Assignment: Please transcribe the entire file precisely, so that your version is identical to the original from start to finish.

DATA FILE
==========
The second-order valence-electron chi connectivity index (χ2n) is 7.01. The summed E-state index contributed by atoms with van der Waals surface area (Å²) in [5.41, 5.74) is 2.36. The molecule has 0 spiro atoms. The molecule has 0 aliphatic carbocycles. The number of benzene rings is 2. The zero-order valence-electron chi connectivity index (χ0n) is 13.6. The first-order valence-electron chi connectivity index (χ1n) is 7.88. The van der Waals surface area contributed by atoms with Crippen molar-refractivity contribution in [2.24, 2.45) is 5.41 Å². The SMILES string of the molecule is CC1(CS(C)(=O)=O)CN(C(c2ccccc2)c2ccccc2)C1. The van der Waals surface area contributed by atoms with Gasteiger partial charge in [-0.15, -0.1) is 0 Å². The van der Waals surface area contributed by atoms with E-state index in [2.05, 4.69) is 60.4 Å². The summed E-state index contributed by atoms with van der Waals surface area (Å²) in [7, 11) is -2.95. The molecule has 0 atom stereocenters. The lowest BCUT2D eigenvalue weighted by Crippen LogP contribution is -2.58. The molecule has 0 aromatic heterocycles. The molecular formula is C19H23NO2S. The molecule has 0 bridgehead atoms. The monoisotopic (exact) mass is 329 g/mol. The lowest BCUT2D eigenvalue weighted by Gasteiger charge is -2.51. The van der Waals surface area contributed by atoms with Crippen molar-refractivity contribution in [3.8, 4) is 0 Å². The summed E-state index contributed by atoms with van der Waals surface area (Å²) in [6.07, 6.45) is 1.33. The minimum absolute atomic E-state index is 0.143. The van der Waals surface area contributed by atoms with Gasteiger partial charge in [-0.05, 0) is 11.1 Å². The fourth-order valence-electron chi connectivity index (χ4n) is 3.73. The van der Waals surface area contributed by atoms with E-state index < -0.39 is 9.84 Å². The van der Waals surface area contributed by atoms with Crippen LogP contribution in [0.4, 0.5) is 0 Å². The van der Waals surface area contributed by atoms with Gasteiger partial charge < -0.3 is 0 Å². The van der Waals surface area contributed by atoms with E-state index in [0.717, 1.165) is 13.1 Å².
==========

The second-order valence-electron chi connectivity index (χ2n) is 7.01. The summed E-state index contributed by atoms with van der Waals surface area (Å²) in [5.41, 5.74) is 2.36. The molecule has 0 spiro atoms. The molecule has 0 aliphatic carbocycles. The number of benzene rings is 2. The zero-order valence-electron chi connectivity index (χ0n) is 13.6. The first-order valence-electron chi connectivity index (χ1n) is 7.88. The van der Waals surface area contributed by atoms with Crippen molar-refractivity contribution in [2.24, 2.45) is 5.41 Å². The SMILES string of the molecule is CC1(CS(C)(=O)=O)CN(C(c2ccccc2)c2ccccc2)C1. The van der Waals surface area contributed by atoms with Gasteiger partial charge in [-0.15, -0.1) is 0 Å². The van der Waals surface area contributed by atoms with E-state index in [2.05, 4.69) is 60.4 Å². The summed E-state index contributed by atoms with van der Waals surface area (Å²) in [7, 11) is -2.95. The molecule has 0 atom stereocenters. The lowest BCUT2D eigenvalue weighted by Crippen LogP contribution is -2.58. The molecule has 0 aromatic heterocycles. The molecular formula is C19H23NO2S. The molecule has 0 bridgehead atoms. The monoisotopic (exact) mass is 329 g/mol. The lowest BCUT2D eigenvalue weighted by Gasteiger charge is -2.51. The van der Waals surface area contributed by atoms with Crippen molar-refractivity contribution in [3.8, 4) is 0 Å². The summed E-state index contributed by atoms with van der Waals surface area (Å²) in [6.07, 6.45) is 1.33. The minimum absolute atomic E-state index is 0.143. The van der Waals surface area contributed by atoms with Gasteiger partial charge in [-0.05, 0) is 11.1 Å². The fourth-order valence-electron chi connectivity index (χ4n) is 3.73. The van der Waals surface area contributed by atoms with E-state index < -0.39 is 9.84 Å². The van der Waals surface area contributed by atoms with Crippen LogP contribution in [0.4, 0.5) is 0 Å². The van der Waals surface area contributed by atoms with Gasteiger partial charge < -0.3 is 0 Å². The van der Waals surface area contributed by atoms with E-state index in [0.717, 1.165) is 13.1 Å².